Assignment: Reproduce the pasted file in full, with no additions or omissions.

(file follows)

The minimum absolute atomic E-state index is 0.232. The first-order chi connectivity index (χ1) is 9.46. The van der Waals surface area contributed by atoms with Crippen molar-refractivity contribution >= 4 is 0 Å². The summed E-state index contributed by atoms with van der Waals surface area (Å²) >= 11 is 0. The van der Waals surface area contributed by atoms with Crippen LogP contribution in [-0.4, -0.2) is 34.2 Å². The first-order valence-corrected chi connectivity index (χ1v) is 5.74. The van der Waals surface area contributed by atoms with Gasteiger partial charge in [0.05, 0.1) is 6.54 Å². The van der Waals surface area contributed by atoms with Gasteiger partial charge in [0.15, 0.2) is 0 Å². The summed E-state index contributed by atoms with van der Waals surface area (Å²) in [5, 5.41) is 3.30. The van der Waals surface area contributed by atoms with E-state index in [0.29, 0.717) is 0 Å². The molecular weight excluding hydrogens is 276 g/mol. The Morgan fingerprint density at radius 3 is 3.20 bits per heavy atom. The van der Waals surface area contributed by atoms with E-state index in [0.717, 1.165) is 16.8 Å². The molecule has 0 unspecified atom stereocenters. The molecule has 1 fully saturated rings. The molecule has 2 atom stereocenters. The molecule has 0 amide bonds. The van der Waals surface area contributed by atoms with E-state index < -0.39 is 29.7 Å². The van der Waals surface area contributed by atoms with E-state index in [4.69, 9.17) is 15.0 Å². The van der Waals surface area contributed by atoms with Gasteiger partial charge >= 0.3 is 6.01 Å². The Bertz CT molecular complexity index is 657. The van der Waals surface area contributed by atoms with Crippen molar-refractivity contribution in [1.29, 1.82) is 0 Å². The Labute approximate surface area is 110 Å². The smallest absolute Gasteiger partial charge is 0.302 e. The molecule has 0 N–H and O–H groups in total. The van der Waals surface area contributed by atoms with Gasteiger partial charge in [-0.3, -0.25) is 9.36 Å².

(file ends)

The minimum absolute atomic E-state index is 0.232. The first-order chi connectivity index (χ1) is 9.46. The van der Waals surface area contributed by atoms with Crippen molar-refractivity contribution >= 4 is 0 Å². The summed E-state index contributed by atoms with van der Waals surface area (Å²) >= 11 is 0. The van der Waals surface area contributed by atoms with Crippen LogP contribution in [-0.4, -0.2) is 34.2 Å². The first-order valence-corrected chi connectivity index (χ1v) is 5.74. The van der Waals surface area contributed by atoms with Gasteiger partial charge in [0.05, 0.1) is 6.54 Å². The van der Waals surface area contributed by atoms with Gasteiger partial charge in [0.15, 0.2) is 0 Å². The summed E-state index contributed by atoms with van der Waals surface area (Å²) in [5, 5.41) is 3.30. The van der Waals surface area contributed by atoms with E-state index in [0.29, 0.717) is 0 Å². The molecular weight excluding hydrogens is 276 g/mol. The Morgan fingerprint density at radius 3 is 3.20 bits per heavy atom. The van der Waals surface area contributed by atoms with E-state index in [0.717, 1.165) is 16.8 Å². The molecule has 0 unspecified atom stereocenters. The molecule has 1 fully saturated rings. The molecule has 2 atom stereocenters. The molecule has 0 amide bonds. The van der Waals surface area contributed by atoms with E-state index < -0.39 is 29.7 Å². The van der Waals surface area contributed by atoms with E-state index in [4.69, 9.17) is 15.0 Å². The van der Waals surface area contributed by atoms with Gasteiger partial charge >= 0.3 is 6.01 Å². The Bertz CT molecular complexity index is 657. The van der Waals surface area contributed by atoms with Crippen molar-refractivity contribution in [1.29, 1.82) is 0 Å². The Labute approximate surface area is 110 Å². The smallest absolute Gasteiger partial charge is 0.302 e. The molecule has 0 N–H and O–H groups in total. The van der Waals surface area contributed by atoms with Gasteiger partial charge in [-0.3, -0.25) is 9.36 Å².